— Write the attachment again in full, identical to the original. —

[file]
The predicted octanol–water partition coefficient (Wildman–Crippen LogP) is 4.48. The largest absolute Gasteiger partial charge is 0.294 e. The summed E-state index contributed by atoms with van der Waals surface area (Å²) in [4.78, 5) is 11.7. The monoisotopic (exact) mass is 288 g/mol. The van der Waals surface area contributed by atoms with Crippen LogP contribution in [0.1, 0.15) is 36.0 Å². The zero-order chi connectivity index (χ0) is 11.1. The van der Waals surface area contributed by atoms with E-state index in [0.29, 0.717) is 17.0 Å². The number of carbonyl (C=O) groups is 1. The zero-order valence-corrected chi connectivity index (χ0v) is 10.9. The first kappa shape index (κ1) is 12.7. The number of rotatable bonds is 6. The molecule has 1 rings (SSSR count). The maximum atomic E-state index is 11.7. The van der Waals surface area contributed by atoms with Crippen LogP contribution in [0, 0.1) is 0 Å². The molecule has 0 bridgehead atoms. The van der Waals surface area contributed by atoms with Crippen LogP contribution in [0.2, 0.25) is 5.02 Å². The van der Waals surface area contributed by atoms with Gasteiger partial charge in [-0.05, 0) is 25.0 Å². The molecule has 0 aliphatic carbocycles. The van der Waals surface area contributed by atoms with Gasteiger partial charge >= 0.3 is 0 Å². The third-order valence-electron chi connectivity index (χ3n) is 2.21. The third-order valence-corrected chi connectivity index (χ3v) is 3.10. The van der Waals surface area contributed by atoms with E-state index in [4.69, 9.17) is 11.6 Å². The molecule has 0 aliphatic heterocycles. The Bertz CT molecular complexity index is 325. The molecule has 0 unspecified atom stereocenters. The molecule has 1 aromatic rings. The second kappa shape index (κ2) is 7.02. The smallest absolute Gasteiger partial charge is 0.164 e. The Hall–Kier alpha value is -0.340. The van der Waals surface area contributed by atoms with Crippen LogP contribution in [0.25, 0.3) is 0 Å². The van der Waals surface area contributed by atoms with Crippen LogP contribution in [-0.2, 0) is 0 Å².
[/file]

The predicted octanol–water partition coefficient (Wildman–Crippen LogP) is 4.48. The largest absolute Gasteiger partial charge is 0.294 e. The summed E-state index contributed by atoms with van der Waals surface area (Å²) in [4.78, 5) is 11.7. The monoisotopic (exact) mass is 288 g/mol. The van der Waals surface area contributed by atoms with Crippen LogP contribution in [0.1, 0.15) is 36.0 Å². The zero-order chi connectivity index (χ0) is 11.1. The van der Waals surface area contributed by atoms with E-state index in [0.29, 0.717) is 17.0 Å². The number of carbonyl (C=O) groups is 1. The zero-order valence-corrected chi connectivity index (χ0v) is 10.9. The first kappa shape index (κ1) is 12.7. The number of rotatable bonds is 6. The molecule has 1 rings (SSSR count). The maximum atomic E-state index is 11.7. The van der Waals surface area contributed by atoms with Crippen LogP contribution in [0, 0.1) is 0 Å². The molecule has 0 bridgehead atoms. The van der Waals surface area contributed by atoms with Crippen LogP contribution in [0.2, 0.25) is 5.02 Å². The van der Waals surface area contributed by atoms with Gasteiger partial charge in [-0.05, 0) is 25.0 Å². The molecule has 0 aliphatic carbocycles. The van der Waals surface area contributed by atoms with Gasteiger partial charge >= 0.3 is 0 Å². The third-order valence-electron chi connectivity index (χ3n) is 2.21. The third-order valence-corrected chi connectivity index (χ3v) is 3.10. The van der Waals surface area contributed by atoms with E-state index in [4.69, 9.17) is 11.6 Å². The molecule has 0 aliphatic heterocycles. The Bertz CT molecular complexity index is 325. The molecule has 0 unspecified atom stereocenters. The molecule has 1 aromatic rings. The second kappa shape index (κ2) is 7.02. The smallest absolute Gasteiger partial charge is 0.164 e. The Hall–Kier alpha value is -0.340. The van der Waals surface area contributed by atoms with Crippen LogP contribution in [0.25, 0.3) is 0 Å². The van der Waals surface area contributed by atoms with Crippen LogP contribution in [-0.2, 0) is 0 Å².